Cinema Review: The Lodgers

Posted 9 months ago in Cinema Reviews

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Director: Brian O’Malley

Talent: Charlotte Vega, Bill Milner, Moe Dunford, David Bradley, Deirdre O’Kane

Released: 9 March

Who rules the roost? In Brian O’Malley’s lustrously gothic The Lodgers, the roost rules you — or at least Rachel and Edward, the orphaned inhabitants of a derelict Anglo-Irish estate, and anyone who crosses their creaky, creepy threshold. The twins are nightly confined to the house by a familial curse and its attendant spooks. As headstrong Rachel (Charlotte Vega) begins to dream of escape, the house and her brother’s unseemly desires tighten around her. The estate’s dwindling finances draw their solicitor (David Bradley) to their door. As Rachel breaks more and more of the rules binding her, an injured young man (Eugene Simon), despised by the other villagers for his service in World War I, becomes determined to help.

Rachel, played with steel and sass that adds brightness to the otherwise relentless gloom, is more than simply a victim of the curse. The film dives into the complex and ugly history of the relationship between Anglo-Irish big houses and the neighbouring Irish villages; no accident, surely, the lingering glances at a grave marked “1916.” Screenwriter David Turpin refuses to mitigate these troubled relationships throughout, in the tradition of big house literature from Maria Edgeworth to Elizabeth Bowen. Instead, he uses the tropes of horror movies (down to figures in the mirror and a Ring-like waterlogged wraith) to unfurl the horrors of social strata in 1920s Ireland, and of being stuck within the big house itself.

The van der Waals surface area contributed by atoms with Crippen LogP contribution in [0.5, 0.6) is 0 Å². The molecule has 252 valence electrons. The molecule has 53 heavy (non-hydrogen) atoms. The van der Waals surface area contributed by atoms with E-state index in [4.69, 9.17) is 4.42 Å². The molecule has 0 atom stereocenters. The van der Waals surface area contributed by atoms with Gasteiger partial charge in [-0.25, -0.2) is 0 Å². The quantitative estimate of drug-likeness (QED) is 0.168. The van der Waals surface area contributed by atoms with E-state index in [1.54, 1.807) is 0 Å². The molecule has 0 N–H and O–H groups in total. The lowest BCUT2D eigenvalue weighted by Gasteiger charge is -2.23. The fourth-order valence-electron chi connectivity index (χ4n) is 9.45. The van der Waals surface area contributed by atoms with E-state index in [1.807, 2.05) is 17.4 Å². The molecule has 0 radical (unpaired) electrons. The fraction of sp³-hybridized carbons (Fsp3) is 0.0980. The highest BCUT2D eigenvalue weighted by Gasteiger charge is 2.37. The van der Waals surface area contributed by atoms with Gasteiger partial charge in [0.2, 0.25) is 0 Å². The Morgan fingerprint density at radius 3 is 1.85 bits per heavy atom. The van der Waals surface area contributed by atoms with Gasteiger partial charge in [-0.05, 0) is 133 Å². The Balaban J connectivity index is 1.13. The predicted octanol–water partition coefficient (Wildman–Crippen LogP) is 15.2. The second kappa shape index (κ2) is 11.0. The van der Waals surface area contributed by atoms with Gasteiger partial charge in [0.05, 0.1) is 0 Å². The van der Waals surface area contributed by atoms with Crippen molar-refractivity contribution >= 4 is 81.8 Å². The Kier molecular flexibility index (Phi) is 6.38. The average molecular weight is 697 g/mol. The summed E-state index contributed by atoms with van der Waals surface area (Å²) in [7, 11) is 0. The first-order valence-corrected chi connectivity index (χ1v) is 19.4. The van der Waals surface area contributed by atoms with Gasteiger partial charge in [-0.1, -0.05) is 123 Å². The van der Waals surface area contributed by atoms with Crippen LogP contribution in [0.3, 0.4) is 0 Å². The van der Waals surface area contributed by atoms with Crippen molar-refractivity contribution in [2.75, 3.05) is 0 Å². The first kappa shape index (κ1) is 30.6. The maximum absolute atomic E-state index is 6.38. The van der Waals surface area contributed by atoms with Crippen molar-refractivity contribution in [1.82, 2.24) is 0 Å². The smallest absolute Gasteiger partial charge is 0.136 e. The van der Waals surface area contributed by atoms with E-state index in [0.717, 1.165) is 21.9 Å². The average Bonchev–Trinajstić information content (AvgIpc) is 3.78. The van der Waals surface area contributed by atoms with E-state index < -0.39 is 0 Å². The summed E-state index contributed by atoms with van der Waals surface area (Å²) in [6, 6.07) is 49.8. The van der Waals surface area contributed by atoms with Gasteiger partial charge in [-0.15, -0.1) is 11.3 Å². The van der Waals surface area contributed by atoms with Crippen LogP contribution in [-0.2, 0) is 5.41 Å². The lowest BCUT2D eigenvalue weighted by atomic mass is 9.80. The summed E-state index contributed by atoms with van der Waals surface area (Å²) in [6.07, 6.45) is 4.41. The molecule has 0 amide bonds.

And what a house! The real-life star of the film, Loftus Hall, has its own fair share of eerie stories; lavishly dilapidated in production (designed by Joe Fallower), one understands its irresistible pull, even if one isn’t born to a cursed dynasty. O’Malley’s moody blue lighting and Turpin’s lush soundscape transform the estate into a creature that speaks and expresses itself, which makes up for any predictability in the human dialogue. The screenplay’s structure keeps us guessing — quite a feat in a film season saturated with escape room-esque horror houses (Mother!, Get Out, It) — and the lush, ramshackle beauty creates an atmosphere that will appeal to history and horror buffs alike.

Words – Madeleine Saidenberg


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